Last update: 2022-03-22
- Persistent food and nutrition insecurity continues to be a chronic problem globally. Almost half of deaths (45 per cent) among children under the age of five years around the world are linked to undernutrition (wasting, stunting, underweight).
- Drought is the most common cause of food shortages. Other underlying factors include conflict, poverty, floods and lack of agricultural infrastructure. Drought is exacerbated by environmental degradation and climate change.
- One of the main concerns with food insecurity is insufficient nutrient intake and subsequent malnutrition. Children and adults who are malnourished have an increased risk of severe forms of infections, and higher rates of morbidity and mortality.
- Unlike rapid onset disasters, food insecurity has a gradual or slow onset. Response to food insecurity includes nutrition-specific interventions aimed at preventing or treating acute malnutrition, while including actions to address any existing drought and food insecurity.
Main health impacts
|Health concern||Risk factors|
|Malnutrition including micronutrient deficiency||Insufficient nutrient intake, increased vulnerability to infection, morbidity and mortality. Vulnerable groups include children under five years, pregnant and lactating women (PLW), people with chronic illness such as HIV and tuberculosis and the elderly.|
|Diarrhoeal diseases||Limited access to water supplies, hygiene and sanitation services can lead to diarrhoeal diseases.|
|Respiratory illnesses and skin diseases||Significant population displacement following drought and overcrowded, communal emergency shelters, coupled with poor hygiene can lead to respiratory illnesses or skin diseases.|
Priority actions for teams with community and public health response capacity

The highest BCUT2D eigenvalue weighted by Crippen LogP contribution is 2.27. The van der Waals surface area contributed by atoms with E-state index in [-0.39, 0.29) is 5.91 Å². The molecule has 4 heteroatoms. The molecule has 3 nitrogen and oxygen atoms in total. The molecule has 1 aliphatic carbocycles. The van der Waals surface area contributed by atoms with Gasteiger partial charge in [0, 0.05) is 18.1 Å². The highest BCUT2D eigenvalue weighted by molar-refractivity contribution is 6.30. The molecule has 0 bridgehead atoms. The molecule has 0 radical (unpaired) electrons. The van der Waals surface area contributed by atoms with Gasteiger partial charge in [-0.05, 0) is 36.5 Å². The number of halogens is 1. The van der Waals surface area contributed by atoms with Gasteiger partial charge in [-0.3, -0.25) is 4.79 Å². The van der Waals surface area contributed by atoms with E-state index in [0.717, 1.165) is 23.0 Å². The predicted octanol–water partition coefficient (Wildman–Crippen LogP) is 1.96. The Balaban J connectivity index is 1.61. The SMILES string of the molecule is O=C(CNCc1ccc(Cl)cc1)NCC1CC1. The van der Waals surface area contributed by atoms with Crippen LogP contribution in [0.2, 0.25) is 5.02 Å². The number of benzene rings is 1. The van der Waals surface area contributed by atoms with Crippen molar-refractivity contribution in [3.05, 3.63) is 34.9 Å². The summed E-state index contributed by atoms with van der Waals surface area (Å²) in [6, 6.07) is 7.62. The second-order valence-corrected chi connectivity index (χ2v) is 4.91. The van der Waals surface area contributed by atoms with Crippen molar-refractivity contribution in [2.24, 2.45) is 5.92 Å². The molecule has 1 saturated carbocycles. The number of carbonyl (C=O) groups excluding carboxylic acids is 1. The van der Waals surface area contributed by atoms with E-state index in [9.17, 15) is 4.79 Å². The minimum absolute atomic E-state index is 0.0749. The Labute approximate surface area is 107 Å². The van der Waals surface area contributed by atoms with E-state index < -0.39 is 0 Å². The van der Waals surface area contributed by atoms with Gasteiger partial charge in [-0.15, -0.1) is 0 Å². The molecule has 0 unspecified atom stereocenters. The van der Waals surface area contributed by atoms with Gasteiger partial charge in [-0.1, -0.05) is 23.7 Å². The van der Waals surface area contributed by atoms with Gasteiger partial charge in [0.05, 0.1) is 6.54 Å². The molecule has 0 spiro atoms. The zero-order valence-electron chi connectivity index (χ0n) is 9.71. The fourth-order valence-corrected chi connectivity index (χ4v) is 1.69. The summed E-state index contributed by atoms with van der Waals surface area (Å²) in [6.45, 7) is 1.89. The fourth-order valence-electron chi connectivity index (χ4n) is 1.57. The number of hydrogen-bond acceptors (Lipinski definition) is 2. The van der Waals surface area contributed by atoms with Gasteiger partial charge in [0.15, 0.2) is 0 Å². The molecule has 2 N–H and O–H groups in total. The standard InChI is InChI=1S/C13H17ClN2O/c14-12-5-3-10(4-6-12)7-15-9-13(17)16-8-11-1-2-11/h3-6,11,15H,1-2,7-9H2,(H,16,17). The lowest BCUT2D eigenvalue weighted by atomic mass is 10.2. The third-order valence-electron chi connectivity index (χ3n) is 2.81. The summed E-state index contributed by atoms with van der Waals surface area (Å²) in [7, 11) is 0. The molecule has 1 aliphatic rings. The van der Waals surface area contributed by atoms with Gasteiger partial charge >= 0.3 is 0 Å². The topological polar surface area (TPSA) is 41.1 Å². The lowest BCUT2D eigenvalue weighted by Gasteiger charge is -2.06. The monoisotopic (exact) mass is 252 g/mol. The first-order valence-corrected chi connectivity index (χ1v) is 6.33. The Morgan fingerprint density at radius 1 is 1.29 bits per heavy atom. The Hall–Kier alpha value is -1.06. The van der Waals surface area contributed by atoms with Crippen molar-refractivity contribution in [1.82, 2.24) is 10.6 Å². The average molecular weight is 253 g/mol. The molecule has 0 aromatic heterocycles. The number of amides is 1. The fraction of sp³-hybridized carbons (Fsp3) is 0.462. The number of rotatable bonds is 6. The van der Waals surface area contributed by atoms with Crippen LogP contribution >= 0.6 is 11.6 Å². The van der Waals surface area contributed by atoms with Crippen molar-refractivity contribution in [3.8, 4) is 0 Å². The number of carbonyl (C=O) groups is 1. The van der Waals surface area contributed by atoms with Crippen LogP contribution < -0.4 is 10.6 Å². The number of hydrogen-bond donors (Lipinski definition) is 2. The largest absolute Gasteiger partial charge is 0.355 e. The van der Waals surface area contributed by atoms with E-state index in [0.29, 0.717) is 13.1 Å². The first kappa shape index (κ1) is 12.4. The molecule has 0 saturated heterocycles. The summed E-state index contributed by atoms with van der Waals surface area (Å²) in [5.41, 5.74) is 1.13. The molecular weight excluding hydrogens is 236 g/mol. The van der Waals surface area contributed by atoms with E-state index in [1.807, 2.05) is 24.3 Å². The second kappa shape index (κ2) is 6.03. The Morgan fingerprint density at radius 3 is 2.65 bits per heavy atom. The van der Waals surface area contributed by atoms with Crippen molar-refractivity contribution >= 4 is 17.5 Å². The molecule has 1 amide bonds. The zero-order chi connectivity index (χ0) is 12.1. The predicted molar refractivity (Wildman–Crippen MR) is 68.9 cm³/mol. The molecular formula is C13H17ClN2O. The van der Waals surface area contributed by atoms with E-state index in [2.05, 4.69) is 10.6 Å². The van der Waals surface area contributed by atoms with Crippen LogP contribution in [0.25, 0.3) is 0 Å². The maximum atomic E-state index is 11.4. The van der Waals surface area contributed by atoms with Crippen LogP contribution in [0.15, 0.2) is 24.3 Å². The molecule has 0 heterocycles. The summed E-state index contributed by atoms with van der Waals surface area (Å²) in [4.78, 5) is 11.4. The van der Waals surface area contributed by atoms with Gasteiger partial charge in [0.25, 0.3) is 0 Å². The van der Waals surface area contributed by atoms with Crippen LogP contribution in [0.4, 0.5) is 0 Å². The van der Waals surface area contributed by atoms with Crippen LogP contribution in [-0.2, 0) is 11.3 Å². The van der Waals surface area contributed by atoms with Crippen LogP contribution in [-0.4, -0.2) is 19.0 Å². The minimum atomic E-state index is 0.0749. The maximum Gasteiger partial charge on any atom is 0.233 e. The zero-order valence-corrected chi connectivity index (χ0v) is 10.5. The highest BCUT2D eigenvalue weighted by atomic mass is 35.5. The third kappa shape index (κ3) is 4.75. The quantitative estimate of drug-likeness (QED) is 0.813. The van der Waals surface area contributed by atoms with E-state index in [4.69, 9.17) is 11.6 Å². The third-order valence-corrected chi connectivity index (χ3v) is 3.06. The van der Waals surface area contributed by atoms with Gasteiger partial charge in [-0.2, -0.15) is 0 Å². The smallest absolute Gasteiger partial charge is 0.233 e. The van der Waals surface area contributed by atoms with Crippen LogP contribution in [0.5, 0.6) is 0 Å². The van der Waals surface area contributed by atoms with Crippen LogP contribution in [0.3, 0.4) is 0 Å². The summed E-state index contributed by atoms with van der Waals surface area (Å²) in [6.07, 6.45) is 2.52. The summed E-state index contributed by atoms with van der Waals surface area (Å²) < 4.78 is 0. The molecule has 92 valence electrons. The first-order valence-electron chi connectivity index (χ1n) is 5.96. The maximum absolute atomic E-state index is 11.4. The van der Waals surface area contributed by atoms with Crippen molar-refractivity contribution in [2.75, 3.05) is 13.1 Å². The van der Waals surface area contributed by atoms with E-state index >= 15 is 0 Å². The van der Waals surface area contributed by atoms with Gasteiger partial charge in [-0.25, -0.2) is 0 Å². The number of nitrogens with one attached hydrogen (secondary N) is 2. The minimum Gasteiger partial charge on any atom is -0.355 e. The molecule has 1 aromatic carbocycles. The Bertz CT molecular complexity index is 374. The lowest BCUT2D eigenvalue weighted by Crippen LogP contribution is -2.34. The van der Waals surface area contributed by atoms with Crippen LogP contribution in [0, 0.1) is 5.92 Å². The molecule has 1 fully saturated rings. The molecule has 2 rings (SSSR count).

|Community-based action and social mobilization||
For teams with additional clinical capacity
Please always refer to the appropriate local or international guidelines for clinical management.
Important primary health care interventions during droughts and food insecurity periods
- Specific primary care interventions for diarrhoeal diseases, respiratory tract infections, vector-borne diseases, noncommunicable diseases as well as other communicable diseases.
- Continuity of core service delivery at primary health care structures including maternal and child health.
- If disrupted, advocate and/or support authorities to ensure access to services and medication for patients with noncommunicable diseases and who require palliative care.
- CMAM which includes: community outreach and mobilization; inpatient management at a stabilization centre for SAM cases with complications; outpatient management for SAM cases without complications; and supplementary feeding programmes for moderate acute malnutrition (MAM) cases without complications. Implementation of the various components of CMAM can vary across geographic areas and implementers.
- Vaccination in children (as part of malnutrition prevention strategies).